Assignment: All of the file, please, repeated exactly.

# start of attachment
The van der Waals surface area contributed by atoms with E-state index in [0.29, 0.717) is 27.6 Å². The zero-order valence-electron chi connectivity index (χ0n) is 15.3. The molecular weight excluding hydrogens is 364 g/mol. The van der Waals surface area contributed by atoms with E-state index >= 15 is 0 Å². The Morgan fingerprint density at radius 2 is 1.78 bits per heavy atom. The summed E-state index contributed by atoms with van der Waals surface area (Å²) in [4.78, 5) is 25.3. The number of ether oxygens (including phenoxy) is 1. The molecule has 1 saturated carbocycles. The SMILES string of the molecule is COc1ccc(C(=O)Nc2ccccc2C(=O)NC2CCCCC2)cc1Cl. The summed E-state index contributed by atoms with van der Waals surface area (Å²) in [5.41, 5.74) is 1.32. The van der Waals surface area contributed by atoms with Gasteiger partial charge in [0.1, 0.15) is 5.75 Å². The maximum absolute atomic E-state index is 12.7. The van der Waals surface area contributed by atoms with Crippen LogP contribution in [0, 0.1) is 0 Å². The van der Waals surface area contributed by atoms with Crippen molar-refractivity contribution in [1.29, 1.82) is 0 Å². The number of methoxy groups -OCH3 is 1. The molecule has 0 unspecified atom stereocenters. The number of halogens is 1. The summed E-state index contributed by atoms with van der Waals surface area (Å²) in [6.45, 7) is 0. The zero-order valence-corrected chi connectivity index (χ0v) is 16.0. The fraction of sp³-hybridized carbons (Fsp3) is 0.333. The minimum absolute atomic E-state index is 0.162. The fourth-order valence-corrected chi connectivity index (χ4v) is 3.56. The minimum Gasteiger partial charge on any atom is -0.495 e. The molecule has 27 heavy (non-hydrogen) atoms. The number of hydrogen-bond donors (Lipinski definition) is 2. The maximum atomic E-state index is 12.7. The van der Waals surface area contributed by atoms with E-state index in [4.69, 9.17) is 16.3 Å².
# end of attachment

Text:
The van der Waals surface area contributed by atoms with E-state index in [0.29, 0.717) is 27.6 Å². The zero-order valence-electron chi connectivity index (χ0n) is 15.3. The molecular weight excluding hydrogens is 364 g/mol. The van der Waals surface area contributed by atoms with E-state index >= 15 is 0 Å². The Morgan fingerprint density at radius 2 is 1.78 bits per heavy atom. The summed E-state index contributed by atoms with van der Waals surface area (Å²) in [4.78, 5) is 25.3. The number of ether oxygens (including phenoxy) is 1. The molecule has 1 saturated carbocycles. The SMILES string of the molecule is COc1ccc(C(=O)Nc2ccccc2C(=O)NC2CCCCC2)cc1Cl. The summed E-state index contributed by atoms with van der Waals surface area (Å²) in [5.41, 5.74) is 1.32. The van der Waals surface area contributed by atoms with Gasteiger partial charge in [0.1, 0.15) is 5.75 Å². The maximum absolute atomic E-state index is 12.7. The van der Waals surface area contributed by atoms with Crippen LogP contribution in [0, 0.1) is 0 Å². The van der Waals surface area contributed by atoms with Crippen molar-refractivity contribution in [1.29, 1.82) is 0 Å². The number of methoxy groups -OCH3 is 1. The molecule has 0 unspecified atom stereocenters. The number of halogens is 1. The summed E-state index contributed by atoms with van der Waals surface area (Å²) in [6.45, 7) is 0. The zero-order valence-corrected chi connectivity index (χ0v) is 16.0. The fraction of sp³-hybridized carbons (Fsp3) is 0.333. The minimum absolute atomic E-state index is 0.162. The fourth-order valence-corrected chi connectivity index (χ4v) is 3.56. The minimum Gasteiger partial charge on any atom is -0.495 e. The molecule has 27 heavy (non-hydrogen) atoms. The number of hydrogen-bond donors (Lipinski definition) is 2. The maximum atomic E-state index is 12.7. The van der Waals surface area contributed by atoms with E-state index in [4.69, 9.17) is 16.3 Å².